Belcher (now Coastal) Bayonne Terminal: . . . Transit from Anchorage to Terminal: The Pilot/Mooring Master will board and heave anchor approximately 1.5 hours to HW (Battery). Then proceed into Kill Van Kull . . .

 (Ex. 256).

 13. The flood tide current in the Kill van Kull runs generally from east to west and was, therefore pushing the BT Nautilus from astern, so long as the ship remained parallel to the current.

 14. At the time of initial contact, the BT Nautilus was moving in the ahead direction and to the starboard. In other words the ship was "crabbing", (Tr. 2022:1-2026:21; Ex. 708), as evidenced by the "furrow" scratching and scoring on the hull which were parallel and at the same angle to the centerline. (Ex. 140).

 15. The available tidal current data reflected that at a location off of New Brighton, about a nautical mile from the grounding, the maximum flood was at 4:27 and at Bergen Point about a half mile from the grounding the maximum flood was at 4:27, so that the grounding at 5:15 on the morning of June 7th, was approximately 45 minutes after the time of the maximum flood. (Tr. 312:19-25; Tr. 330:25-331:15).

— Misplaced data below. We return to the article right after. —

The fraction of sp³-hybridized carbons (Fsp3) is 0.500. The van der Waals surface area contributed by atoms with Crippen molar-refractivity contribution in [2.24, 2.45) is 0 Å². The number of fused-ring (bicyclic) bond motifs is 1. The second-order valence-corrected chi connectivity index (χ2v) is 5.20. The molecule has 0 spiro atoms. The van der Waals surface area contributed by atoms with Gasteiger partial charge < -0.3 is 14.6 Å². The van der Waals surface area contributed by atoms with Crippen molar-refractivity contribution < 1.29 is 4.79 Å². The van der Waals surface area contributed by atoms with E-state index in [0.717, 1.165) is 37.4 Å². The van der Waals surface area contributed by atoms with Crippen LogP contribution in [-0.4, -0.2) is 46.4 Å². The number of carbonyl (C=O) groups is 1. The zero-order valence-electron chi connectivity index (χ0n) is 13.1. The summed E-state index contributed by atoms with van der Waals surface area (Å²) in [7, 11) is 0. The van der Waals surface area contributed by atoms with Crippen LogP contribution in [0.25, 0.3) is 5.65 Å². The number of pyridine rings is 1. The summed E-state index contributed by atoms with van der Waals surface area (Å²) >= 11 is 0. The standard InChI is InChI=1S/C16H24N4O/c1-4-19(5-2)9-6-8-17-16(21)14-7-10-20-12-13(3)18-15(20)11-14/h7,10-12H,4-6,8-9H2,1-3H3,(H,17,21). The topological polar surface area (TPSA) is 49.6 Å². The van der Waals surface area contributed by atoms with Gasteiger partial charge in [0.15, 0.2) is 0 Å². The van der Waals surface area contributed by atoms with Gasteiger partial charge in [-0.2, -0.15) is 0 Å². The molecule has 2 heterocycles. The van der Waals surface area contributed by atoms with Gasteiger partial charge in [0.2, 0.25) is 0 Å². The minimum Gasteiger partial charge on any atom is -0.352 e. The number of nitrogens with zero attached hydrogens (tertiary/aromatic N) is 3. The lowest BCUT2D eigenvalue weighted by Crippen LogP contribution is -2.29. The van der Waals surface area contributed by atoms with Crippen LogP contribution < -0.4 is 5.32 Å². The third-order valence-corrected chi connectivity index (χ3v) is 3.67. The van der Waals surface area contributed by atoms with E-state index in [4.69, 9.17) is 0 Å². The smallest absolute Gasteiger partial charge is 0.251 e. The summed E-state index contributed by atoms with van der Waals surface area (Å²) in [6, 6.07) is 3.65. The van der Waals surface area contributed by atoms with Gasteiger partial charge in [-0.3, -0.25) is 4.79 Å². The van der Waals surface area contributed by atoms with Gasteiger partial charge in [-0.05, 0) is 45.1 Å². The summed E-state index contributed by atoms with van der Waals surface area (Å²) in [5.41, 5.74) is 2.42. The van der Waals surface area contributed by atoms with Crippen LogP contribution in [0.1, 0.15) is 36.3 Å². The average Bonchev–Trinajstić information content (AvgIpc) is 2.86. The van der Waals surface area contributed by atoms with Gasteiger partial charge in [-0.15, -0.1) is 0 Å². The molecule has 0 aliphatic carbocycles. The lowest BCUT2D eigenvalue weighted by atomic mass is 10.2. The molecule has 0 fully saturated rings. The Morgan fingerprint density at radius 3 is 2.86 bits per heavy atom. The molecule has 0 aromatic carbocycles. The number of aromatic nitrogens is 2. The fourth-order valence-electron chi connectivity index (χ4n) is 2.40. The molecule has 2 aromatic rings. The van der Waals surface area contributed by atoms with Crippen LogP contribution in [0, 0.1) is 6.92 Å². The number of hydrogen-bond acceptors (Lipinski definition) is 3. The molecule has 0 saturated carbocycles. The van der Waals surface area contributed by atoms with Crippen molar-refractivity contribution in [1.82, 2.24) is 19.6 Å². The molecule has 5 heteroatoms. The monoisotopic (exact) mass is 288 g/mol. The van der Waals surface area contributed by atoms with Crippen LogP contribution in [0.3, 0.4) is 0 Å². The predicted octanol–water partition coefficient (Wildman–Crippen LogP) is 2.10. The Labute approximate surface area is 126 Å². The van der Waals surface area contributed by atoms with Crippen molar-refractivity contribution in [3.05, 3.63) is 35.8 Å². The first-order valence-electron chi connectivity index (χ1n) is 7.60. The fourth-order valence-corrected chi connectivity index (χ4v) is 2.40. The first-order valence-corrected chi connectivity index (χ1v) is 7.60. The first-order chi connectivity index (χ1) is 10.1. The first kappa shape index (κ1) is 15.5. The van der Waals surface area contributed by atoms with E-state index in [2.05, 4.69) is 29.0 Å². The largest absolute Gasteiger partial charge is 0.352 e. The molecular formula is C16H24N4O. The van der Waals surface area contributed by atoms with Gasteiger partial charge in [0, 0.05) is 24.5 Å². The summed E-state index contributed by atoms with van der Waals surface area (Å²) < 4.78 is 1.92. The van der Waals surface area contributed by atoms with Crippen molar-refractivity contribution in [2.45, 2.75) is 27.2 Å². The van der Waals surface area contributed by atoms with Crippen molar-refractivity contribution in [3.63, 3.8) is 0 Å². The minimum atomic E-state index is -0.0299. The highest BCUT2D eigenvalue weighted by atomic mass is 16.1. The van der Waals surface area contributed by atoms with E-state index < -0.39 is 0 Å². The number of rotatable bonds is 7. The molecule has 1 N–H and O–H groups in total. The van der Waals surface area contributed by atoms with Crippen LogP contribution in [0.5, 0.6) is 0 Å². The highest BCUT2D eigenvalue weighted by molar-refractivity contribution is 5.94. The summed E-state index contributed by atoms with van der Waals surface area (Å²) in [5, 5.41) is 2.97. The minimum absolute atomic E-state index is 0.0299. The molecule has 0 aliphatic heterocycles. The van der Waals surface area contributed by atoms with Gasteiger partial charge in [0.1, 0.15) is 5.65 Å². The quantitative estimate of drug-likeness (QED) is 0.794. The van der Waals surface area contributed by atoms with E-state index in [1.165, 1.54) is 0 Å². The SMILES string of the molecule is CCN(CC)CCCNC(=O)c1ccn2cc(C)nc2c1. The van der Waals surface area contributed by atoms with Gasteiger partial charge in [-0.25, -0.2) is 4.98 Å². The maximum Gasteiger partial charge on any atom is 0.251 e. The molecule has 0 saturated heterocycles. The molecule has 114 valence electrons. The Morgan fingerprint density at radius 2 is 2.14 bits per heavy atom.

16. Dr. James Mays, Nautilus's expert witness in the area of physical oceanography and ocean engineering, testified that by using a computer model, he reconstructed the speed of the current at the location of the grounding to be only 1.01 knots. (Tr. 318:18-23). Although the tidal current tables published by the National Oceanic and Atmospheric Administration advises that because "currents are frequently disturbed by wind or variations in river discharge on days when the current is affected by such disturbing influences" and that "the times and speeds will differ from those given in the table . . . local knowledge would enable one to make proper allowance for these effects." (Tr. 333:16-25). Dr. Mays acknowledged that he made no effort, in formulating his opinion, to consult with any masters or pilots familiar with the Kill van Kull. (Tr. 334:3-13). Nor were any meters deployed to measure the speed of the tidal current in the immediate vicinity of the Coastal facility. (Tr. 326:3-6).

 17. The testimony regarding the estimated speed of the tidal current by Dr. Mays is impugned by the statement of the docking pilot, Captain Naughton, in the transcript of the U.S.Coast Guard tape. (Ex. 100A at 53:17-25).

  18. Dr. Mays was unaware of the observations made by persons on board the BT Nautilus with respect to the tidal current. (Tr. 329:11-19).